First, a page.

Had the trio of Charles “Chuck” Cooper, Earl “Big Cat” Lloyd and Nat “Sweetwater” Clifton come with scouting labels leading up to the 1950 NBA Draft, they’d have read simply: “Under extreme pressure.”
Cooper was the first African-American player to ever be drafted into the National Basketball Association, Lloyd was the first black player to ever play in an NBA game (Washington Capitols vs. Rochester Royals) and Clifton was the first black player to ever sign an NBA contract.
All three were landmark professional hoopers struggling for equal rights, acceptance and inclusion in a racially-charged America where tensions against minorities were at an all-time high. The three of them endured racist taunts and threats and often couldn’t stay in the same hotels (once in North Carolina, Cooper had to spend the night on the train), go to the same movie theaters or eat in the same restaurants as their teammates, especially on the road. But they persevered through it all.
“I remember in Fort Wayne, Ind., we stayed at a hotel where they let me sleep, but they wouldn’t let me eat,” said Lloyd. “Heck, I figured if they let me sleep there, I was at least halfway home.”
It was 1950—three years after Jackie Robinson had broken the color barrier in baseball, but 15 years before “Bloody Sunday,” when nearly 600 civil rights supporters marched across Edmund Pettus Bridge from Selma to Montgomery, Alabama for equal voting rights. Cooper, Lloyd and Clifton didn’t set out to change the world by being pioneers in the annals of Black History—they just resolved themselves to chasing basketball dreams and playing the game they loved at the highest level.
Following a brief stint with the Harlem Globetrotters after graduating from Duquesne University, where he was an All-American, Cooper was selected 14th overall by the Boston Celtics. According to The Boston Globe, when Celtics owner Walter Brown was reminded that Cooper was black, he reportedly said, “I don’t care if he’s striped, plaid or polka dot!”
Cooper averaged 9.6 points and 8.5 rebounds in his rookie season under head coach Red Auerbach and was able to fend off the race-baiting hostilities against him partially by attending jazz concerts with fellow rookie and teammate Bob Cousy.
The 6-5, 210-pound forward spent four years with Boston before ending his career with the Milwaukee Bucks and the Fort Wayne Pistons.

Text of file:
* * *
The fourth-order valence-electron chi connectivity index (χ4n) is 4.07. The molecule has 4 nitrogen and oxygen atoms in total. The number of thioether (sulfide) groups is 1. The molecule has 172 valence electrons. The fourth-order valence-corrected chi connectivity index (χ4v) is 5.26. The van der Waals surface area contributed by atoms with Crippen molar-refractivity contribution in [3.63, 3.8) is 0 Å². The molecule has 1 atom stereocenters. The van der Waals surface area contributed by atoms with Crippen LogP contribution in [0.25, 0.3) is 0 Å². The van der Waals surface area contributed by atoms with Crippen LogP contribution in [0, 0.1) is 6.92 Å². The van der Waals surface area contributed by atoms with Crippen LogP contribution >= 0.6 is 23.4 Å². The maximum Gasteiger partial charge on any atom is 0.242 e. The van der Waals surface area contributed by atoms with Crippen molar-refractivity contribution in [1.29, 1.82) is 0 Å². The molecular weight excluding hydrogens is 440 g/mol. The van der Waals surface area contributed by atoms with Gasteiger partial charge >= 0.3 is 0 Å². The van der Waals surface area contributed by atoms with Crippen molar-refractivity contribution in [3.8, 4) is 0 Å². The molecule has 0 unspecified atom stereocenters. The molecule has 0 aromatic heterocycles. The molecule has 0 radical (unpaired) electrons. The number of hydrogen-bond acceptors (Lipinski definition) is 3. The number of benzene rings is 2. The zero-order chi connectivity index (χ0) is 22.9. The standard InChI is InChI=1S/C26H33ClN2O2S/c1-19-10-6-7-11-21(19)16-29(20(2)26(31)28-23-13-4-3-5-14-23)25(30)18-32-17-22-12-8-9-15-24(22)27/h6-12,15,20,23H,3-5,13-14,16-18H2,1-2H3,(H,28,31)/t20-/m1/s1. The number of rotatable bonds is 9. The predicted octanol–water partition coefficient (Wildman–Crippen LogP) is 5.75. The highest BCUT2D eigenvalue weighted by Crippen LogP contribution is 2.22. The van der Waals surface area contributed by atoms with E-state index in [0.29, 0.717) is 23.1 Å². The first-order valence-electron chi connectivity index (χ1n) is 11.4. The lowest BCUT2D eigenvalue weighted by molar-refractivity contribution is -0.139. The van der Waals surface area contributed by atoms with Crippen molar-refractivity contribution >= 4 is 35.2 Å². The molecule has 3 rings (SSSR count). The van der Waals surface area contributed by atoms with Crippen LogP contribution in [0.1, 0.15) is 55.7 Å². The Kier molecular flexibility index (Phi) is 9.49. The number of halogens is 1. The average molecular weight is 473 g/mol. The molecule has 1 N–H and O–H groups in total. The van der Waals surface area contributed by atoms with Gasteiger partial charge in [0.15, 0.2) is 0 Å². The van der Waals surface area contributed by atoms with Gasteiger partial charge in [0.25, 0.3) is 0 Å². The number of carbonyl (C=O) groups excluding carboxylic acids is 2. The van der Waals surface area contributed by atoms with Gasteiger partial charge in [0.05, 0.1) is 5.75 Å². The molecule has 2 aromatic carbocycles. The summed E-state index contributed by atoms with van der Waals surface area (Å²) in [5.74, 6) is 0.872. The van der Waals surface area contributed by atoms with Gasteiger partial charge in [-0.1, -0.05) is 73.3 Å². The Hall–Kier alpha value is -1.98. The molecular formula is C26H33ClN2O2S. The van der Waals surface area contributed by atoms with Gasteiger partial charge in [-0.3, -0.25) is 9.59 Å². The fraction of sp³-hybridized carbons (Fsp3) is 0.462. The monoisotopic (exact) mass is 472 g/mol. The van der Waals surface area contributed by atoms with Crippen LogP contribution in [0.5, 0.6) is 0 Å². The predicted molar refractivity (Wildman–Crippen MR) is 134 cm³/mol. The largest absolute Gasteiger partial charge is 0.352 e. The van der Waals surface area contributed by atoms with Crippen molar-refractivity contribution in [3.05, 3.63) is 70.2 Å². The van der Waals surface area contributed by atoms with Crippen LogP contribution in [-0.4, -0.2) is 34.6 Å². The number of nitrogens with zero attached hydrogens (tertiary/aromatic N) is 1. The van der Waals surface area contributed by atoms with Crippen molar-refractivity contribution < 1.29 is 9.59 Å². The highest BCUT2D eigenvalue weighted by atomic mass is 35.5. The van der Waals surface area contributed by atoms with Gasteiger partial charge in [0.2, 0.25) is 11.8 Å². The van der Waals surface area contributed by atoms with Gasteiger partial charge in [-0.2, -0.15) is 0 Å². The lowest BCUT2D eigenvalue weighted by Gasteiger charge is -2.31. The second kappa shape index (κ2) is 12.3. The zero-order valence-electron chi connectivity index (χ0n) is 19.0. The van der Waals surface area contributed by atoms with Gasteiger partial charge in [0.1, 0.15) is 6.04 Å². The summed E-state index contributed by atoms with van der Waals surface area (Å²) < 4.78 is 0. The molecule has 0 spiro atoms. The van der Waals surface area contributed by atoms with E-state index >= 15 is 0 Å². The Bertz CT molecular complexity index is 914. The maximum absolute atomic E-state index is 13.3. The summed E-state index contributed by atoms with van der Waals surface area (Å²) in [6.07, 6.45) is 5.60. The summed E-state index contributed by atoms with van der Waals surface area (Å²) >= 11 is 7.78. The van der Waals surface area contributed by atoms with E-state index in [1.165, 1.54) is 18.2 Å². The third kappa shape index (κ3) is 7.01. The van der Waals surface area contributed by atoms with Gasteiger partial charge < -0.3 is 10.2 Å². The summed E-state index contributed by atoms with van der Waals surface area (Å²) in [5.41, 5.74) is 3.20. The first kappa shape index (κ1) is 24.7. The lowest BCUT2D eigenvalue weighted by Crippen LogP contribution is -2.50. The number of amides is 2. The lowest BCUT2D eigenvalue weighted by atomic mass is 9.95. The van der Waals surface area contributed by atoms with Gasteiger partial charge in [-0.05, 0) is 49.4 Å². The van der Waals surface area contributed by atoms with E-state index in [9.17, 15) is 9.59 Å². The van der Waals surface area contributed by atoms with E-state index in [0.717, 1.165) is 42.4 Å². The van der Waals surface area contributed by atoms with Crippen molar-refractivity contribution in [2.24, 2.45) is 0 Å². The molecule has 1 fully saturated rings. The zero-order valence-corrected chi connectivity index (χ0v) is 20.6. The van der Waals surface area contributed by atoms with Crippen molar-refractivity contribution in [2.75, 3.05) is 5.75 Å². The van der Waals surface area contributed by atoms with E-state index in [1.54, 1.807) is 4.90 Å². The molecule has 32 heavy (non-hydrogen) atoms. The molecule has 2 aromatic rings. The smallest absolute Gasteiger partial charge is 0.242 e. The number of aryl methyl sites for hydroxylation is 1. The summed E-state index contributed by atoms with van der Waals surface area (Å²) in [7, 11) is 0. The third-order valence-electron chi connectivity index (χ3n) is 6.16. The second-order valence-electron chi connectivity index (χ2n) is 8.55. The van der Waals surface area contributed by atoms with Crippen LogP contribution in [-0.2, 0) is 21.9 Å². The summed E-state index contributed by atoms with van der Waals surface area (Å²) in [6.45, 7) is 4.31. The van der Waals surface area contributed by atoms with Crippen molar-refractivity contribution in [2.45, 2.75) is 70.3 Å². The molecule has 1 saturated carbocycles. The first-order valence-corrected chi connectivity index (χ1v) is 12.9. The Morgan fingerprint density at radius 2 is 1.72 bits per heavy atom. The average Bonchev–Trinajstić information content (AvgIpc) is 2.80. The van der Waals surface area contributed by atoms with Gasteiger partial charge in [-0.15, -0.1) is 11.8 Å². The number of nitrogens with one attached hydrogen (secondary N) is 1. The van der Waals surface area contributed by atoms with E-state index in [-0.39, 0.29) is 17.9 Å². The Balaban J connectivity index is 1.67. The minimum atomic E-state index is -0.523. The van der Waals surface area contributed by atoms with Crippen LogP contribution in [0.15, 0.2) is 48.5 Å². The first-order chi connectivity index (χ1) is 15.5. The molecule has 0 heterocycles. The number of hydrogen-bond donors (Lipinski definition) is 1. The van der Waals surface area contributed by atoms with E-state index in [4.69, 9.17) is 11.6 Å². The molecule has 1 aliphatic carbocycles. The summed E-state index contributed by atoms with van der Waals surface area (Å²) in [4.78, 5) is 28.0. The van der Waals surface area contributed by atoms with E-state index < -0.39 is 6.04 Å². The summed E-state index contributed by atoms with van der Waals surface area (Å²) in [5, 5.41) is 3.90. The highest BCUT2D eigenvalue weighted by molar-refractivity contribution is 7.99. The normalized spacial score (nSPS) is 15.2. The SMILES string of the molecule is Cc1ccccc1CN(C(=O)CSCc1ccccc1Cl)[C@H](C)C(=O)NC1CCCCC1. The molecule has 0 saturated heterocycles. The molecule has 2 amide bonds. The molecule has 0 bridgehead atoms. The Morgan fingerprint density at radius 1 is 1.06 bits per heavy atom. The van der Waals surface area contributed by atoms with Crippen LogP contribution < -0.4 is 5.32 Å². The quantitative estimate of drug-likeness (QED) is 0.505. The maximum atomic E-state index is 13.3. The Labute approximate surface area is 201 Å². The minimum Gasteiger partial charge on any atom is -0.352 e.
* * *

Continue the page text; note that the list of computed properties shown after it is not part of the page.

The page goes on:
Lloyd, who was drafted by the Capitols in the ninth round (100th overall), scored six points and pulled down a game-high 10 rebounds in his NBA debut, a 70-78 loss to the Royals. The 6-6 defensive-minded forward believed that he was given a chance to be the first black player to hit the court in the League because the Celtics had drafted Cooper with such a high pick.
“If the Celtics did not draft Chuck in the second round, you could not tell me that the Washington Capitols in 1950 were going to make me the first black player to play in this league,” Lloyd told The Boston Globe. “No way…The Boston Celtics had a tremendous influence on my acceptance in the NBA.”
The Capitols folded in 1951, so the Syracuse Nationals picked Lloyd up off waivers before he spent the 1951-52 season fighting in the Korean War. The U.S. Army veteran then played six years for the Nationals, winning a title in 1955, and two for the Detroit Pistons.
Once his playing career was over, Lloyd went on to become the first black head coach of the Pistons in 1971 after paying his dues as an assistant and scout. He died in 2015 at the age of 86.
Renowned as a multi-sport athlete, Clifton played baseball (first base) for the Chicago American Giants of the Negro American League and basketball for the Globetrotters and the New York Renaissance before signing his barrier-breaking contract with the New York Knickerbockers in 1950.
As a 27-year old rookie center, “Sweetwater” helped the Knicks make it to the NBA Finals, where they lost to Rochester in a seven-game series. Clifton averaged 10 points and 8.2 rebounds over eight years in the NBA (seven with New York, one with Detroit) and defied father time by getting his first All-Star nod as a 34-year-old in 1957. He passed away in 1990.
Both Clifton and Lloyd were later enshrined in the Naismith Memorial Basketball Hall of Fame, but Cooper, who died at age 57 due to cancer, has yet to receive the nod.
“It would be a tremendous honor,” Chuck Cooper Jr. told ESPN. “He was proud of becoming the first African-American drafted. I can only imagine how proud and honored he would be to be elected to be in the Hall of Fame.”
Accolades aside, it’s vital that these three integrationists are properly appreciated for changing the course of history and blazing a trail for early black NBA players like Bill Russell, Wilt Chamberlain and Oscar Robertson and so many of the league’s current superstars.
“There’s so many different guys who paved the way for where we are now, so many different guys in our league and we’re so grateful for them,” nine-time All-Star Chris Paul said of Cooper, Lloyd and Clifton. “Not just during Black History Month, but I think every month. All year round, we need to be grateful and thankful to those that paved the way.”
Maurice Bobb is a contributor to SLAM. Follow him on Twitter @ReeseReport.
Photos via Getty.